CHAPTER III. - continued
In his third book, published in 1658, at "the King's Head, in the Old Bailey," a few days before Oliver Cromwell's death, Bunyan left the thorny domain of polemics, for that of Christian exhortation, in which his chief work was to be done. This work was an exposition of the parable of "the Rich Man and Lazarus," bearing the horror-striking title, "A Few Sighs from Hell, or the Groans of a Damned Soul." In this work, as its title would suggest, Bunyan, accepting the literal accuracy of the parable as a description of the realities of the world beyond the grave, gives full scope to his vivid imagination in portraying the condition of the lost. It contains some touches of racy humour, especially in the similes, and is written in the nervous homespun English of which he was master. Its popularity is shown by its having gone through nine editions in the author's lifetime. To take an example or two of its style: dealing with the excuses people make for not hearing the Gospel, "O, saith one, I dare not for my master, my brother, my landlord; I shall lose his favour, his house of work, and so decay my calling. O, saith another, I would willingly go in this way but for my father; he chides me and tells me he will not stand my friend when I come to want; I shall never enjoy a pennyworth of his goods; he will disinherit me - And I dare not, saith another, for my husband, for he will be a-railing, and tells me he will turn me out of doors, he will beat me and cut off my legs;" and then turning from the hindered to the hinderers: "Oh, what red lines will there be against all those rich ungodly landlords that so keep under their poor tenants that they dare not go out to hear the word for fear that their rent should be raised or they turned out of their houses. Think on this, you drunken proud rich, and scornful landlords; think on this, you madbrained blasphemous husbands, that are against the godly and chaste conversation of your wives; also you that hold your servants so hard to it that you will not spare them time to hear the Word, unless it will be where and when your lusts will let you." He bids the ungodly consider that "the profits, pleasures, and vanities of the world" will one day "give thee the slip, and leave thee in the sands and the brambles of all that thou hast done." The careless man lies "like the smith's dog at the foot of the anvil, though the fire sparks flee in his face." The rich man remembers how he once despised Lazarus, "scrubbed beggarly Lazarus. What, shall I dishonour my fair sumptuous and gay house with such a scabbed creephedge as he? The Lazaruses are not allowed to warn them of the wrath to come, because they are not gentlemen, because they cannot with Pontius Pilate speak Hebrew, Greek, and Latin. Nay, they must not, shall not, speak to them, and all because of this."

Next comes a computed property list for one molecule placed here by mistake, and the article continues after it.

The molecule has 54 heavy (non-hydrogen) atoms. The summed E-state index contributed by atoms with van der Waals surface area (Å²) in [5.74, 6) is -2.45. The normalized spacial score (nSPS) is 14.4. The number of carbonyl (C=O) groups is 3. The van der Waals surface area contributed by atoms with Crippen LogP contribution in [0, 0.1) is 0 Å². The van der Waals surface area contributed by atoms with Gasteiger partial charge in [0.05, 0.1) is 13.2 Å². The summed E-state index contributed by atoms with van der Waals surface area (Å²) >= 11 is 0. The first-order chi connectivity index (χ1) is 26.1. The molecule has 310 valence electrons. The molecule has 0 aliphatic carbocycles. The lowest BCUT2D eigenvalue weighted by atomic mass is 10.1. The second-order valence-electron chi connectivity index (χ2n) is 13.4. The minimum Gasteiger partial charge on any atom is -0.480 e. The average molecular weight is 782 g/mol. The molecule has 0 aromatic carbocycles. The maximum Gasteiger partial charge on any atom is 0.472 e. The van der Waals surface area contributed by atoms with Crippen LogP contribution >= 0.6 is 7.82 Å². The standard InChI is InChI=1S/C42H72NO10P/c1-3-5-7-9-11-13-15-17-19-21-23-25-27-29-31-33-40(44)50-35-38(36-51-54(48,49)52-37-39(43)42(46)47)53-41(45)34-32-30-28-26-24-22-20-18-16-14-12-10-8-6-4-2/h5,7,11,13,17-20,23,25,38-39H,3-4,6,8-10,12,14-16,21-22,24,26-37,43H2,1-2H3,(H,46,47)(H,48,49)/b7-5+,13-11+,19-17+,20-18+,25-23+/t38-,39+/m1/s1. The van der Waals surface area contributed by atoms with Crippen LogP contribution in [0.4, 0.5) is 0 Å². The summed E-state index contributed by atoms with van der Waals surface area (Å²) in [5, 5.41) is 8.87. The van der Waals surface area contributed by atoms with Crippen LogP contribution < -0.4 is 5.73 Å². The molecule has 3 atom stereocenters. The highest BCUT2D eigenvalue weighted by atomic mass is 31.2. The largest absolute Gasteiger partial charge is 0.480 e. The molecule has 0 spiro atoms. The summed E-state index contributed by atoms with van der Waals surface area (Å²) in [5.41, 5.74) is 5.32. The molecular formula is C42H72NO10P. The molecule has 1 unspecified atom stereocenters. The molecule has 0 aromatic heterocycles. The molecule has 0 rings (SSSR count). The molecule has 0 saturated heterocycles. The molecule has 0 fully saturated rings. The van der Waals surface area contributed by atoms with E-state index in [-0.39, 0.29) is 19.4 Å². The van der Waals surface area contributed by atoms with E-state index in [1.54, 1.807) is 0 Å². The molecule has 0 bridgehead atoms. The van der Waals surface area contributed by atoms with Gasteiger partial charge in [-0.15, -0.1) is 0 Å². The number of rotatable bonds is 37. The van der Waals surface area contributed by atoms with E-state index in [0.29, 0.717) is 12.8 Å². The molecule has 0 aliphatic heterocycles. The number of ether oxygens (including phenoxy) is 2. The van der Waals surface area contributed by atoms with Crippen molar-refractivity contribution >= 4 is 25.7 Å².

The fourth production of Bunyan's pen, his last book before his twelve years of prison life began, is entitled, "The Doctrine of Law and Grace Unfolded." With a somewhat overstrained humility which is hardly worthy of him, he describes himself in the title- page as "that poor contemptible creature John Bunyan, of Bedford." It was given to the world in May, 1659, and issued from the same press in the Old Bailey as his last work. It cannot be said that this is one of Bunyan's most attractive writings. It is as he describes it, "a parcel of plain yet sound, true, and home sayings," in which with that clearness of thought and accuracy of arrangement which belongs to him, and that marvellous acquaintance with Scripture language which he had gained by his constant study of the Bible, he sets forth the two covenants - the covenant of works, and the covenant of Grace - "in their natures, ends, bounds, together with the state and condition of them that are under the one, and of them that are under the other." Dr. Brown describes the book as "marked by a firm grasp of faith and a strong view of the reality of Christ's person and work as the one Priest and Mediator for a sinful world." To quote a passage, "Is there righteousness in Christ? that is mine. Is there perfection in that righteousness? that is mine. Did He bleed for sin? It was for mine. Hath He overcome the law, the devil, and hell? The victory is mine, and I am come forth conqueror, nay, more than a conqueror through Him that hath loved me. . . Lord, show me continually in the light of Thy Spirit, through Thy word, that Jesus that was born in the days of Caesar Augustus, when Mary, a daughter of Judah, went with Joseph to be taxed in Bethlehem, that He is the very Christ. Let me not rest contented without such a faith that is so wrought even by the discovery of His Birth, Crucifying Death, Blood, Resurrection, Ascension, and Second - which is His Personal - Coming again, that the very faith of it may fill my soul with comfort and holiness." Up and down its pages we meet with vivid reminiscences of his own career, of which he can only speak with wonder and thankfulness. In the "Epistle to the Reader," which introduces it, occurs the passage already referred to describing his education. "I never went to school to Aristotle or Plato, but was brought up at my father's house in a very mean condition, among a company of poor countrymen." Of his own religious state before his conversion he thus speaks: "When it pleased the Lord to begin to instruct my soul, He found me one of the black sinners of the world. He found me making a sport of oaths, and also of lies; and many a soul-poisoning meal did I make out of divers lusts, such as drinking, dancing, playing, pleasure with the wicked ones of the world; and so wedded was I to my sins, that thought I to myself, 'I will have them though I lose my soul.'" And then, after narrating the struggles he had had with his conscience, the alternations of hope and fear which he passed through, which are more fully described in his "Grace Abounding," he thus vividly depicts the full assurance of faith he had attained to: "I saw through grace that it was the Blood shed on Mount Calvary that did save and redeem sinners, as clearly and as really with the eyes of my soul as ever, methought, I had seen a penny loaf bought with a penny. . . O let the saints know that unless the devil can pluck Christ out of heaven he cannot pull a true believer out of Christ." In a striking passage he shows how, by turning Satan's temptations against himself, Christians may "Get the art as to outrun him in his own shoes, and make his own darts pierce himself." "What! didst thou never learn to outshoot the devil in his own bow, and cut off his head with his own sword as David served Goliath?" The whole treatise is somewhat wearisome, but the pious reader will find much in it for spiritual edification.